Imagine a company in Nairobi that borrows money in dollars. If the exchange rate changes, causing a loss, this loss can only be carried forward for three years instead of five to offset future profits.

2. Income Tax Exemptions

Repeal of Various Exemptions

The Bill proposes removing tax exemptions on various incomes. For example:

  • Income from local sports clubs will now be taxed.
  • Interest from infrastructure bonds bought after the bill’s enactment will be taxed at 5%.
  • Gains from the sale of property to family trusts will be taxed.

3. Motor Vehicle Tax

New Motor Vehicle Tax

When Wanjiru buys a new car, she will now pay a tax of 2.5% of the car’s value. If her car is valued at KES 1,000,000, she will pay KES 25,000 as tax. However, the tax will not be less than KES 5,000 and not more than KES 100,000. Insurers will collect this tax when issuing motor insurance covers.

4. VAT Changes

Financial Services and VAT

If M-Pesa starts charging VAT on money transfers, the cost of sending money will increase. Similarly, using services like telegraphic money transfers and foreign exchange transactions will attract VAT at the standard rate of 16%.

Increased VAT Registration Threshold

Small businesses like a shop in Kibera will now need to register for VAT if their annual sales exceed KES 8 million, up from KES 5 million.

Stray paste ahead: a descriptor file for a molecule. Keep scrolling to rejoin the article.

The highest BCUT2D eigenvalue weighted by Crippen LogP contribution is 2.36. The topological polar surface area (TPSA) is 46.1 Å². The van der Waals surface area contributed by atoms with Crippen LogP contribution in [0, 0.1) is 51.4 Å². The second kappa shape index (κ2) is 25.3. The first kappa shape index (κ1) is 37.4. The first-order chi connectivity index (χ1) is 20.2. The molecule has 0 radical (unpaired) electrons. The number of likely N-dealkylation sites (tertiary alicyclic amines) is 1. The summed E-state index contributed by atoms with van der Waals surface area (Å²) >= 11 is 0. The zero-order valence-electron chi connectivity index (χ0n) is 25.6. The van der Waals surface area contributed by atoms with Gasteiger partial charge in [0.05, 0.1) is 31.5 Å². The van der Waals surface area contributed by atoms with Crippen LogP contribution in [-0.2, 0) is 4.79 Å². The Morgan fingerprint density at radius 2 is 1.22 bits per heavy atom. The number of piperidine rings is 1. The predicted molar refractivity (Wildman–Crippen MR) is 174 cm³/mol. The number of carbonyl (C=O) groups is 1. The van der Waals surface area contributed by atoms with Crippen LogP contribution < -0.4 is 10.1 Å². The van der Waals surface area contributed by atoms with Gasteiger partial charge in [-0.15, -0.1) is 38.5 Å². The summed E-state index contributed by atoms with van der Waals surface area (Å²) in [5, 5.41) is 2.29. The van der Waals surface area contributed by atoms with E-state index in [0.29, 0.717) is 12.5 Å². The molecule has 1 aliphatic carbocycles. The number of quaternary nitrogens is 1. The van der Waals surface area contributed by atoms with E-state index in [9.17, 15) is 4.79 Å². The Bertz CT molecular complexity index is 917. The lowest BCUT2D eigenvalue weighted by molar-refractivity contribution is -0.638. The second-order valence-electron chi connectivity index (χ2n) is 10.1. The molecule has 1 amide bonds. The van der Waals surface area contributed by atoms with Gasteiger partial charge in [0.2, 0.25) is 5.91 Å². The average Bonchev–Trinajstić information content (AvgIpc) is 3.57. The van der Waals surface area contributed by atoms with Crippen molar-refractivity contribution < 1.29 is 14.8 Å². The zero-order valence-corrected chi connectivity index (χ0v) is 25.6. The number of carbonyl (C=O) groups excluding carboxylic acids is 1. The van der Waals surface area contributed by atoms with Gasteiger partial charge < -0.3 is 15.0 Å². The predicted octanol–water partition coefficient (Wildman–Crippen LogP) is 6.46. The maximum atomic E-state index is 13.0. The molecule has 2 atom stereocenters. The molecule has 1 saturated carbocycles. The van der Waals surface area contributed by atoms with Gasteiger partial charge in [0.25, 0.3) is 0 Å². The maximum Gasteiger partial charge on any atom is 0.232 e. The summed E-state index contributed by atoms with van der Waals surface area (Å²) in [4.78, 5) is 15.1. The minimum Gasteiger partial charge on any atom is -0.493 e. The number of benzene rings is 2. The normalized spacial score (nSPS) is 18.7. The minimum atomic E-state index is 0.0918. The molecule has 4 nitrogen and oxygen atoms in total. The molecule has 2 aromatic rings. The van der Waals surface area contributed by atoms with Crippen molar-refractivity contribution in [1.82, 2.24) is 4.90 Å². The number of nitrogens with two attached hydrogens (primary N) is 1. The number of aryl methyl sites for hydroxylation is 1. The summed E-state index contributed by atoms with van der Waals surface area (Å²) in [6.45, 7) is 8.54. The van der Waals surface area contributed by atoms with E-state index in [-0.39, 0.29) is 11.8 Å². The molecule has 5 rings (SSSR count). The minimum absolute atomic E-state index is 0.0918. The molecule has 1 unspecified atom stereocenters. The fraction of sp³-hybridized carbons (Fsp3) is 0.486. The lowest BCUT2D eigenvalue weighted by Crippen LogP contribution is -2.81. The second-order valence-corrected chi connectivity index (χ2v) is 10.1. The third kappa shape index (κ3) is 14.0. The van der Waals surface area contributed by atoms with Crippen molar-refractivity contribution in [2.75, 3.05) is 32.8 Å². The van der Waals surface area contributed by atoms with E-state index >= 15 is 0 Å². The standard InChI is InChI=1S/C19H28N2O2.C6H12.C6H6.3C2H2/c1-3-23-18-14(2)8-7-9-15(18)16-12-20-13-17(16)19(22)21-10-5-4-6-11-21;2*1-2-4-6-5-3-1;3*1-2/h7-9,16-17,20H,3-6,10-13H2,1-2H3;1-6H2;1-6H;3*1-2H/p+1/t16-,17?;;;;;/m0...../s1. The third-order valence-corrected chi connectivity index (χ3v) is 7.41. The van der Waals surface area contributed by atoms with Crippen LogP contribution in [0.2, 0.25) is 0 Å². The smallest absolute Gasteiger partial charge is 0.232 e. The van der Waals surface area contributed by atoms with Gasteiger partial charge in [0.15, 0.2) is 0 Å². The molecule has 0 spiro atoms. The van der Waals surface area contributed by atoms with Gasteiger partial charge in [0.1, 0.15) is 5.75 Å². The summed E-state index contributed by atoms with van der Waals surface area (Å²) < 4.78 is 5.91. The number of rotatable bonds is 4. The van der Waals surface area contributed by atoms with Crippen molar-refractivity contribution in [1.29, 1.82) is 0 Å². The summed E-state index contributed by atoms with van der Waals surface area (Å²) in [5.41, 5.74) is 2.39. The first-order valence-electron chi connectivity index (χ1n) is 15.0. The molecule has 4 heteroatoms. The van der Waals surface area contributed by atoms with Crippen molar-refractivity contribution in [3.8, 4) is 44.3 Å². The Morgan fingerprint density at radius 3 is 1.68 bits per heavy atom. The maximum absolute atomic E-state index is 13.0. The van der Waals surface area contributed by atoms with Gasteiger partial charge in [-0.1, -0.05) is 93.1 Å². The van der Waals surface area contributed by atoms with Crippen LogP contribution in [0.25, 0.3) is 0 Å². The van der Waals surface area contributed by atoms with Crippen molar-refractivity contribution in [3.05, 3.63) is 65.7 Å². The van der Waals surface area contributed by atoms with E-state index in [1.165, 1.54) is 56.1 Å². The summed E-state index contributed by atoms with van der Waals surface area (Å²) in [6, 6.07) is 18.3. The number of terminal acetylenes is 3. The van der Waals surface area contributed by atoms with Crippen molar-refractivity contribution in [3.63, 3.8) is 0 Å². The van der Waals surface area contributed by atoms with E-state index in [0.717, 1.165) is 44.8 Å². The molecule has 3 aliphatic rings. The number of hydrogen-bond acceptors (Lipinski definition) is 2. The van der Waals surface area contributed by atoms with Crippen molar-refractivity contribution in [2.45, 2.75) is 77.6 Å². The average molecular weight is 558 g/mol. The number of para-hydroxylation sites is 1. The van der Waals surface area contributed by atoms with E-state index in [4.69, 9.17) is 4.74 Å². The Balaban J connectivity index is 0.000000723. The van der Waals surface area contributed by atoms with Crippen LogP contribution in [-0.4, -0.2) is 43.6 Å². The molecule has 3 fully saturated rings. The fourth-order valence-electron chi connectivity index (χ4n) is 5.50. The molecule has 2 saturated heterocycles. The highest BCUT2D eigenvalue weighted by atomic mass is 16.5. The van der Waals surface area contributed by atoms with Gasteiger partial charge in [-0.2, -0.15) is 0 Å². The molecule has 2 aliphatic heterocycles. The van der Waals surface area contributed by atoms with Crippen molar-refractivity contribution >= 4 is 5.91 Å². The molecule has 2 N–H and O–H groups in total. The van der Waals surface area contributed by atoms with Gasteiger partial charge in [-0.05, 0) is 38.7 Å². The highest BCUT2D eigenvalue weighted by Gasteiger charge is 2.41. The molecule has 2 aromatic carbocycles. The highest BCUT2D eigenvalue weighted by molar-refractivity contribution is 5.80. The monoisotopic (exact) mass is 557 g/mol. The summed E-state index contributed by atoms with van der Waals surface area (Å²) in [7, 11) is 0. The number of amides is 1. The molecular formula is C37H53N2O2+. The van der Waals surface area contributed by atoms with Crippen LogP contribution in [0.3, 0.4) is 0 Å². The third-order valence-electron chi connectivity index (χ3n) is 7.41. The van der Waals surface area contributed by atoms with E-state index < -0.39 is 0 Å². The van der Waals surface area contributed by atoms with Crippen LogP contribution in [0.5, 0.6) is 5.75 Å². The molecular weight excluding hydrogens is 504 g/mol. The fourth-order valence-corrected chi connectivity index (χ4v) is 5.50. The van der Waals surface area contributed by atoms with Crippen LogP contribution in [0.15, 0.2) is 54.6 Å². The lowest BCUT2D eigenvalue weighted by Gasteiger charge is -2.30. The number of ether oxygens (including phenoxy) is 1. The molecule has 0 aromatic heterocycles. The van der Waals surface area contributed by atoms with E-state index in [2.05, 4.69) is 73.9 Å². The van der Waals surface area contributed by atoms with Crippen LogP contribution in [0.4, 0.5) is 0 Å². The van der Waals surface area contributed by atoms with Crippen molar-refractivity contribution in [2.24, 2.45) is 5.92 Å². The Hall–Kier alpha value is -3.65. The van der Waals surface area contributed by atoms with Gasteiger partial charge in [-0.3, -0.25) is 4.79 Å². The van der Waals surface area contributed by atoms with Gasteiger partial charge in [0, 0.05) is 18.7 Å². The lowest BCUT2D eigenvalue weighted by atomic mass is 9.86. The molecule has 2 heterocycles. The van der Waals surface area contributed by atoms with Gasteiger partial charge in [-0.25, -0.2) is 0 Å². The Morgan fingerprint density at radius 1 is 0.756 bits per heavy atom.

Tourism and Manufacturing Sectors

Previously, certain goods for the tourism and manufacturing sectors were exempt from VAT. For example, goods used exclusively for constructing hotels were exempt. The Bill proposes removing these exemptions, making such goods taxable at 16%.

5. Excise Duty Changes

New and Increased Excise Duties

  • Motorcycles: If Juma buys a motorcycle, the excise duty will be 10% of its value or KES 12,952.83, whichever is higher.
  • Plastic Products: All plastic products will have excise duty, which could increase prices for items like plastic packaging.
  • Vegetable Oils: Products like sunflower oil will have an excise duty of 25%, which may raise cooking oil prices.

6. Miscellaneous Fees and Levies

Introduction of the Eco Levy

The Bill proposes a new eco levy on certain goods to address environmental impacts. For example, if Atieno imports smartphones, she will pay an eco levy of KES 225 per unit. This levy also applies to items like batteries, which will cost KES 750 per kilogram.

Increase in Import Declaration Fee

The import declaration fee will rise from 2.5% to 3%, which means higher costs for imported goods. This affects importers like Juma, who brings in electronics from abroad.

Exemptions from Import Declaration Fee

Goods imported for official use by the National Intelligence Service and raw materials for making mosquito repellents will be exempt from this fee.

Conclusion

The Finance Bill 2024 brings significant changes to various tax laws, impacting everyone from digital content creators to small business owners and consumers. It’s essential for Kenyans to understand these changes and seek advice from tax professionals to navigate the new landscape effectively.